Soundtrack for a Sunday: Get Shorty

On a whim, I watched Get Shorty again last night. I’ve been feeling kind of lousy lately and I thought it would be just the ticket. Of course it’s hard to miss with Elmore Leonard’s dialogue (though it happens, alas), but it struck me again that the soundtrack by John Lurie is part of the magic that makes the picture sing.

Finger-snapping New York feel but wandering in the sun: the keys give the walking pace, the horns the attitude, and the tick tick tick of the percussion is a lively mind ticking along looking for angles, opportunities. It’s of a piece with the Florida bright text of the opening credits and the trouble that kicks off the film.

Everything works so well in the film: Rene Russo’s intrigued grin (a criminally underused actor), Travolta hits all the right notes and conveys the sense of wonder of someone from a world away in love with Hollywood (before the reality sets in). I remember that feeling when I first moved there. You carry the romance for a while. Maybe some carry forever. What else? Delroy Lindo looking fine. Gene Hackman playing a clueless hack. Farina: ah man. Gandolfini giving such character. And all the swell folks taking bit parts like Bette Midler and Miguel Sandoval.

But the music pulls it all together, makes it seamless. It matches Leonard’s pacy dialogue. That’s what goes all wrong in the tepid ‘sequel’ Be Cool. Hollywood literalism: it’s about how the music industry makes everything a product (because yeah, Hollywood doesn’t do that, right?). So forget the original soundtrack, let’s stuff it full of product — seriously stuff it. A bloated bag of nothing but air.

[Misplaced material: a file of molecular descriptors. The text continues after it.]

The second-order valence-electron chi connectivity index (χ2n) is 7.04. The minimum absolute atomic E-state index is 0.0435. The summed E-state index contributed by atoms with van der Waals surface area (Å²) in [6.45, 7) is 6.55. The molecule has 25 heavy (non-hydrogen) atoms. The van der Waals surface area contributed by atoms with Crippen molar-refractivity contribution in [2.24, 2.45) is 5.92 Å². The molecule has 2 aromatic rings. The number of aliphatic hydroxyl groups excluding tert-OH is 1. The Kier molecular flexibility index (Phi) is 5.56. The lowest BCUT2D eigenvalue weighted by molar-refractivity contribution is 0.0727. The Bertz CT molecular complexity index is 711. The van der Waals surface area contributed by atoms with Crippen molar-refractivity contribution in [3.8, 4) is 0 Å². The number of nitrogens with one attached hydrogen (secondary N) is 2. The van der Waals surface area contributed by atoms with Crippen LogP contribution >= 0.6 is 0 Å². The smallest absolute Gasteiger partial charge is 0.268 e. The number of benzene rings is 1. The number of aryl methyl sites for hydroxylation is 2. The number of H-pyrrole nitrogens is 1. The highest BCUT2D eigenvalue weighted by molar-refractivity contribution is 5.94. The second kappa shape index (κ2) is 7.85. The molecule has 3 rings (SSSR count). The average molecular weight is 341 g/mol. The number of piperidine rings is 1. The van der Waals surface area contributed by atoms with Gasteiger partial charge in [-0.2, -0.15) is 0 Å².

Makes me want to get out my Lounge Lizards vinyl…

The television series is good — though it strays a long way from Leonard — maybe because their soundtrack is aces.

[Tangential digression: Elmore Leonard is often called the ‘Dickens of Detroit’ which is a disservice to both. I get it: popular, he writes intricately interweaving narratives of people from all walks of life, but Dickens was never funny. If you have to compare him to a nineteenth century writer, why not Trollope? Funny and cracking dialogue plus all kinds of people — but I mean, funny. But the Trollope of Tiger Town? Probably not going to catch on, is it?]

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